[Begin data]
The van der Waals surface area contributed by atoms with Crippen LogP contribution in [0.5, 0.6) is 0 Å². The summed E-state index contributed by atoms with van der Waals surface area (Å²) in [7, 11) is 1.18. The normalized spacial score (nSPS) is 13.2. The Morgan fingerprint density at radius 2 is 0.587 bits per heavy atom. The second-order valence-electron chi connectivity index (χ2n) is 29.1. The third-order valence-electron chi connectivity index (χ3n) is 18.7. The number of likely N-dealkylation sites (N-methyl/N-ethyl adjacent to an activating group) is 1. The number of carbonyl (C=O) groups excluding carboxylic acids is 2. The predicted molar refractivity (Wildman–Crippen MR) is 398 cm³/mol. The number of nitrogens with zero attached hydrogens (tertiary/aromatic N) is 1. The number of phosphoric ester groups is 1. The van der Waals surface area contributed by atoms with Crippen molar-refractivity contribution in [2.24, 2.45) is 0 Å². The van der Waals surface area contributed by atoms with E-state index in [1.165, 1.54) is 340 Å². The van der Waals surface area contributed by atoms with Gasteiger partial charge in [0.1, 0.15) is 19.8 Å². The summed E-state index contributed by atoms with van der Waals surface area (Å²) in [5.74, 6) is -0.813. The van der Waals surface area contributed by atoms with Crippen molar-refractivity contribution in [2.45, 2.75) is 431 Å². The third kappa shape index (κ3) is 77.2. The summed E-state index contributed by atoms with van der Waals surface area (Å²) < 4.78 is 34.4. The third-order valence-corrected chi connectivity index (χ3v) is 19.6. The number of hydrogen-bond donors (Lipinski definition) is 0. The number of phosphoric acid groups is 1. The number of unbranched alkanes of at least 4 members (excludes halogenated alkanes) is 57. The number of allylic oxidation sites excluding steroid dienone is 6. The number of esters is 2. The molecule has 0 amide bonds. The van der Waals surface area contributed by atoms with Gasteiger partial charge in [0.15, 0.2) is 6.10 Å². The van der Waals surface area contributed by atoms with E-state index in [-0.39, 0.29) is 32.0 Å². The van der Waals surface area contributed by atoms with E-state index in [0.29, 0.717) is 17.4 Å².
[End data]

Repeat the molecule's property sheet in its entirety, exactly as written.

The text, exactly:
The van der Waals surface area contributed by atoms with Crippen LogP contribution in [0.5, 0.6) is 0 Å². The summed E-state index contributed by atoms with van der Waals surface area (Å²) in [7, 11) is 1.18. The normalized spacial score (nSPS) is 13.2. The Morgan fingerprint density at radius 2 is 0.587 bits per heavy atom. The second-order valence-electron chi connectivity index (χ2n) is 29.1. The third-order valence-electron chi connectivity index (χ3n) is 18.7. The number of likely N-dealkylation sites (N-methyl/N-ethyl adjacent to an activating group) is 1. The number of carbonyl (C=O) groups excluding carboxylic acids is 2. The predicted molar refractivity (Wildman–Crippen MR) is 398 cm³/mol. The number of nitrogens with zero attached hydrogens (tertiary/aromatic N) is 1. The number of phosphoric ester groups is 1. The van der Waals surface area contributed by atoms with Crippen molar-refractivity contribution in [2.24, 2.45) is 0 Å². The van der Waals surface area contributed by atoms with E-state index in [1.165, 1.54) is 340 Å². The van der Waals surface area contributed by atoms with Gasteiger partial charge in [0.1, 0.15) is 19.8 Å². The summed E-state index contributed by atoms with van der Waals surface area (Å²) in [5.74, 6) is -0.813. The van der Waals surface area contributed by atoms with Crippen molar-refractivity contribution in [2.45, 2.75) is 431 Å². The third kappa shape index (κ3) is 77.2. The summed E-state index contributed by atoms with van der Waals surface area (Å²) < 4.78 is 34.4. The third-order valence-corrected chi connectivity index (χ3v) is 19.6. The number of hydrogen-bond donors (Lipinski definition) is 0. The number of phosphoric acid groups is 1. The number of unbranched alkanes of at least 4 members (excludes halogenated alkanes) is 57. The number of allylic oxidation sites excluding steroid dienone is 6. The number of esters is 2. The molecule has 0 amide bonds. The van der Waals surface area contributed by atoms with Gasteiger partial charge in [0.15, 0.2) is 6.10 Å². The van der Waals surface area contributed by atoms with E-state index in [-0.39, 0.29) is 32.0 Å². The van der Waals surface area contributed by atoms with E-state index in [0.29, 0.717) is 17.4 Å².